Priorities. Focusing on priorities unleashes talent and energy and creates a culture where each person shares a common focus and executes around priorities. When change accelerates, formerly successful processes and practices don’t work. Nothing fails like past successes. Today everyone must have the same purpose, principles, and focus; they must know who they are, what they are trying to do, where they are trying go, why they need to get there, and how they will cooperate. It must be internalized. Leaders get people on the same page, executing around priorities, which releases talent and energy.

Planning. Set goals that lead. Well-defined goals are among the most effective tools available to any leader, yet most leaders don’t set goals that lead their people in the right direction. The purpose of this discipline is to produce clear and measurable annual goals. Pursuing these goals will lead people to align their daily activities with the few vital objectives set in the strategy. The result is a brief goals statement that every team member can support.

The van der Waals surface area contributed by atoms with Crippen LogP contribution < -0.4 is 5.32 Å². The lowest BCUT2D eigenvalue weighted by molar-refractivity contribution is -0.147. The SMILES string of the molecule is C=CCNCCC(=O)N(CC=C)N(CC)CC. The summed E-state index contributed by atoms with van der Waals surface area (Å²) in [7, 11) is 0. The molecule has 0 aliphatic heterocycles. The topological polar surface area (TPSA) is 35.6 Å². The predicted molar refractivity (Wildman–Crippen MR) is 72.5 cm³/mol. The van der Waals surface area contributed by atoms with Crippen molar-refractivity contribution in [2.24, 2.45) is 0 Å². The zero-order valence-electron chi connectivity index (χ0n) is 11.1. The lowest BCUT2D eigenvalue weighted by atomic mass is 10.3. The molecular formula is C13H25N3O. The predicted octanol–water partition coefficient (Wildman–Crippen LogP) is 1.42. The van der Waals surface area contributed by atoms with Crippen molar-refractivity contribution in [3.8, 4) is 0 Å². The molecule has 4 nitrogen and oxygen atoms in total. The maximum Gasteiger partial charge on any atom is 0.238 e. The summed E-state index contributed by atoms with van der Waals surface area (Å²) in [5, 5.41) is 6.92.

Execution. Work the plan. One of the best learning tools is the individual quarterly plan. In this discipline, every person works with the team leader to develop individual plans for the coming quarter. These goals are reviewed and aligned with company goals. This plan serves as a time-saving template for a weekly status report. Every person knows how to set goals, understand priorities, take responsibility for those goals, become accountable, report progress, and solve problems.

Let’s examine the previous three points in more detail. We put first things first; we’re proactive and responsible; we’re a product of our decisions, not our conditions; and we regularly renew our focus and execution.